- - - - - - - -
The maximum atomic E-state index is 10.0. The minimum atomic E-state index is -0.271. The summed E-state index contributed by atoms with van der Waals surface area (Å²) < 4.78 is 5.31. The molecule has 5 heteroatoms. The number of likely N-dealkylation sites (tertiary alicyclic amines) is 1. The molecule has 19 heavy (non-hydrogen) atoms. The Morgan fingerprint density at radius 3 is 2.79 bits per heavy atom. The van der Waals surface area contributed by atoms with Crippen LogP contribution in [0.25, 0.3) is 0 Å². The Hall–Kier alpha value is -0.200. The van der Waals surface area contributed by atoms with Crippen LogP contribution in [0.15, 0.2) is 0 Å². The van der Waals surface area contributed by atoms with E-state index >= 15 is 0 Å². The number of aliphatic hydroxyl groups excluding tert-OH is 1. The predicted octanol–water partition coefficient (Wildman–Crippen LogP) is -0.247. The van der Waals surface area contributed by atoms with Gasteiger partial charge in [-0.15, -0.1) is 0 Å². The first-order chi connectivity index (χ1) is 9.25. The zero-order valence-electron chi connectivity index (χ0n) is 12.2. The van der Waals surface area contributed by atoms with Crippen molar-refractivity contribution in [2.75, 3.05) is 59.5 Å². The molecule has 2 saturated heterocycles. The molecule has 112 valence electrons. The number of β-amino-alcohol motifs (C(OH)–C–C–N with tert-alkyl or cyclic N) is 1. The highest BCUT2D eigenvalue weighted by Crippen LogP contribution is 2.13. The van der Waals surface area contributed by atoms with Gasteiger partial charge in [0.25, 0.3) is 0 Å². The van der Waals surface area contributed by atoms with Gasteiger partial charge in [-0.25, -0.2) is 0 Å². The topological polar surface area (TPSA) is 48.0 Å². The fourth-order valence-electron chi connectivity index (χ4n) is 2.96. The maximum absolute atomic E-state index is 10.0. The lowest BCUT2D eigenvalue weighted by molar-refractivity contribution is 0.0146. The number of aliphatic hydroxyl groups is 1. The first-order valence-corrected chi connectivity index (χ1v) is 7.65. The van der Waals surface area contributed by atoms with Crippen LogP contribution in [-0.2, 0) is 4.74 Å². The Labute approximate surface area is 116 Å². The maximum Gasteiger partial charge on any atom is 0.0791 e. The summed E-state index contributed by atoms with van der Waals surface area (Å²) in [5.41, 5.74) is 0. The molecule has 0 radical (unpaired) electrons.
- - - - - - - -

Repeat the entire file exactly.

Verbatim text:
The maximum atomic E-state index is 10.0. The minimum atomic E-state index is -0.271. The summed E-state index contributed by atoms with van der Waals surface area (Å²) < 4.78 is 5.31. The molecule has 5 heteroatoms. The number of likely N-dealkylation sites (tertiary alicyclic amines) is 1. The molecule has 19 heavy (non-hydrogen) atoms. The Morgan fingerprint density at radius 3 is 2.79 bits per heavy atom. The van der Waals surface area contributed by atoms with Crippen LogP contribution in [0.25, 0.3) is 0 Å². The Hall–Kier alpha value is -0.200. The van der Waals surface area contributed by atoms with Crippen LogP contribution in [0.15, 0.2) is 0 Å². The van der Waals surface area contributed by atoms with E-state index >= 15 is 0 Å². The number of aliphatic hydroxyl groups excluding tert-OH is 1. The predicted octanol–water partition coefficient (Wildman–Crippen LogP) is -0.247. The van der Waals surface area contributed by atoms with Gasteiger partial charge in [-0.15, -0.1) is 0 Å². The first-order chi connectivity index (χ1) is 9.25. The zero-order valence-electron chi connectivity index (χ0n) is 12.2. The van der Waals surface area contributed by atoms with Crippen molar-refractivity contribution in [2.75, 3.05) is 59.5 Å². The molecule has 2 saturated heterocycles. The molecule has 112 valence electrons. The number of β-amino-alcohol motifs (C(OH)–C–C–N with tert-alkyl or cyclic N) is 1. The highest BCUT2D eigenvalue weighted by Crippen LogP contribution is 2.13. The van der Waals surface area contributed by atoms with Gasteiger partial charge in [0.25, 0.3) is 0 Å². The van der Waals surface area contributed by atoms with Gasteiger partial charge in [-0.25, -0.2) is 0 Å². The topological polar surface area (TPSA) is 48.0 Å². The fourth-order valence-electron chi connectivity index (χ4n) is 2.96. The maximum absolute atomic E-state index is 10.0. The lowest BCUT2D eigenvalue weighted by molar-refractivity contribution is 0.0146. The number of aliphatic hydroxyl groups is 1. The first-order valence-corrected chi connectivity index (χ1v) is 7.65. The van der Waals surface area contributed by atoms with Crippen LogP contribution in [-0.2, 0) is 4.74 Å². The Labute approximate surface area is 116 Å². The maximum Gasteiger partial charge on any atom is 0.0791 e. The summed E-state index contributed by atoms with van der Waals surface area (Å²) in [5.41, 5.74) is 0. The molecule has 0 radical (unpaired) electrons.